MD| ET Student
I can only describe it as a curious sadness as our group toured the mosque near Brick Lane in London. I knew it was the largest and fastest growing mosque in England and I knew there had been cases of radical Islam under its dome, but the uneasiness I felt wasn’t out of a fear for safety. It was a spiritual sadness that I felt. I was filled with an overwhelming desire for our guide and other members to know Jesus as our Savior. Our tour was fascinating and I learned so much about Islam and its culture that I would have otherwise been completely ignorant of, but that sense of melancholy still lingered.
Our guide was warm, inviting and showed much willingness to help us learn. He made me feel comfortable and seemed genuinely happy to teach us about his faith and culture. His lesson on language was intriguing and I was surprised by how much knowledge he had about Christianity and other theological points of view. However, as much as I personally enjoyed our tour and liked our guide, I couldn’t shake the sadness that I felt for him and others.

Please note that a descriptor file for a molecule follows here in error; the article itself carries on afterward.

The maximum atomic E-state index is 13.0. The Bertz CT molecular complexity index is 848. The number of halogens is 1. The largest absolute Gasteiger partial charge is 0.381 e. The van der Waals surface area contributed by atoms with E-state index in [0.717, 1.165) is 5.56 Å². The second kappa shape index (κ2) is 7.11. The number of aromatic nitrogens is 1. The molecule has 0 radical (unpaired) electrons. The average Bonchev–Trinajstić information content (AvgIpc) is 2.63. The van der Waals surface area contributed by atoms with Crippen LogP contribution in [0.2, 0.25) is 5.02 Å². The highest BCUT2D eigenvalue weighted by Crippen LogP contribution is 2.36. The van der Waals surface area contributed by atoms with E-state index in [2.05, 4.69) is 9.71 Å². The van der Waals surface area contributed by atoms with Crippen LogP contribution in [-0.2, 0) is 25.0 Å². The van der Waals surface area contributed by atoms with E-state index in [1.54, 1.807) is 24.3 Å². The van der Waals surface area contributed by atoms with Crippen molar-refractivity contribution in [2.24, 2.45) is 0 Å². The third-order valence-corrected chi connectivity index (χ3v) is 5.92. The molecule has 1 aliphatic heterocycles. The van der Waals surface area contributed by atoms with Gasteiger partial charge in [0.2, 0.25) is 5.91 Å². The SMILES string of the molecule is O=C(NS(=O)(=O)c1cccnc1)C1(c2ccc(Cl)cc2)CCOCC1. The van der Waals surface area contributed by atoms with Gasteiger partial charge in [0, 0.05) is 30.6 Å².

As we stood under the dome, I glanced towards a few men on their hands and knees facing Mecca. I found myself beginning to pray for them and for our guide. I admired their piety and discipline, qualities that I could learn from, but I couldn’t help but pray that Jesus would touch their hearts and those traits would be practiced for His glory. In that moment, I felt so connected to them. They were my brothers, born of the same Creator; I wanted them to know our Father the way I know Him. Of course, I will never know their journeys of faith, I don’t even know their names, but I have to believe that prayer is enough and nothing is impossible with God.